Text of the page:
Once upon a time there was a man.
Some called him an outlaw because he went from town to town stirring people up with the words he said. They spoke badly of the band of ruffians and fishermen he chose to run with. Folks didn't really know where he came from or what, if anything, he had done wrong. They just reckoned it was something bad, some mystery in his life that kept him moving from town to town and from village to village.
There were also the others; those who called him a poet and a preacher and maybe even a prophet. He did have power.
His voice could make waves stand still and calm angry crowds. And though he spoke in short stories related to everyday life -- agriculture, fishing, home life -- many people failed to understand what he was talking about. Still, folks came from miles around, traveling for hours on end and sitting in great outdoor crowds to hear him speak.
When he touched a man and allowed him to see for the first time in his life, or when he walked on the waves during a violent storm, or when he made wine from water, or when he fed a multitude with just a few loaves of bread and a few fish, some said he might be a sorcerer, a wizard, a man filled with magic and mystery.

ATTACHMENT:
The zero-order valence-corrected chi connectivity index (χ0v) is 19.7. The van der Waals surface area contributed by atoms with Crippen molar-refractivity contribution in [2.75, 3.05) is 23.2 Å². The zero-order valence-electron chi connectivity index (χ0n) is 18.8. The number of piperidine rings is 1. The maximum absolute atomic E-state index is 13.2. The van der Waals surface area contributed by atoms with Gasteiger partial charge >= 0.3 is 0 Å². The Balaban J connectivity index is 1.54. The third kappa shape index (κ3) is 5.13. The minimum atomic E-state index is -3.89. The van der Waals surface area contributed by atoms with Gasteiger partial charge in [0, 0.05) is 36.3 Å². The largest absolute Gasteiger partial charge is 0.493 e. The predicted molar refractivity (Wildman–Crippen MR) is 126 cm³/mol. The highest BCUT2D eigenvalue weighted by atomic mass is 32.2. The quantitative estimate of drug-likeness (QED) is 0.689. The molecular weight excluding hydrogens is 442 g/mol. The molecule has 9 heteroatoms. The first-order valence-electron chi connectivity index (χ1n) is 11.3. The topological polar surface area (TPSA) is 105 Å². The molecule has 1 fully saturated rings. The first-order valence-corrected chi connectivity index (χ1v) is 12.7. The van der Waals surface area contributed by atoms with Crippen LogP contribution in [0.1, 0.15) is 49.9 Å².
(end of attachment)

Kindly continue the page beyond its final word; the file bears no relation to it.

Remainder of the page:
He even spoke of being born twice and raised a friend of his from the grave.
Many who thought they may have something to gain from this man's popularity hoped he might be a politician as he stirred the souls of the masses gathering to hear him. But he spoke against their brand of corruption and he bowed to no human king or system. Those in power feared his popularity, strength and power.
So they killed him.
There were those who thought he was the son of God and that he was sent by his father to set mankind free from sin; that he was sent to usher in a new kingdom built on the principles he espoused.
That's what I believe.
He may have been a little bit outlaw and rebel, a little bit poet and prophet, and a little bit priest and politician.
He was a rebel with a cause.
He was the Savior.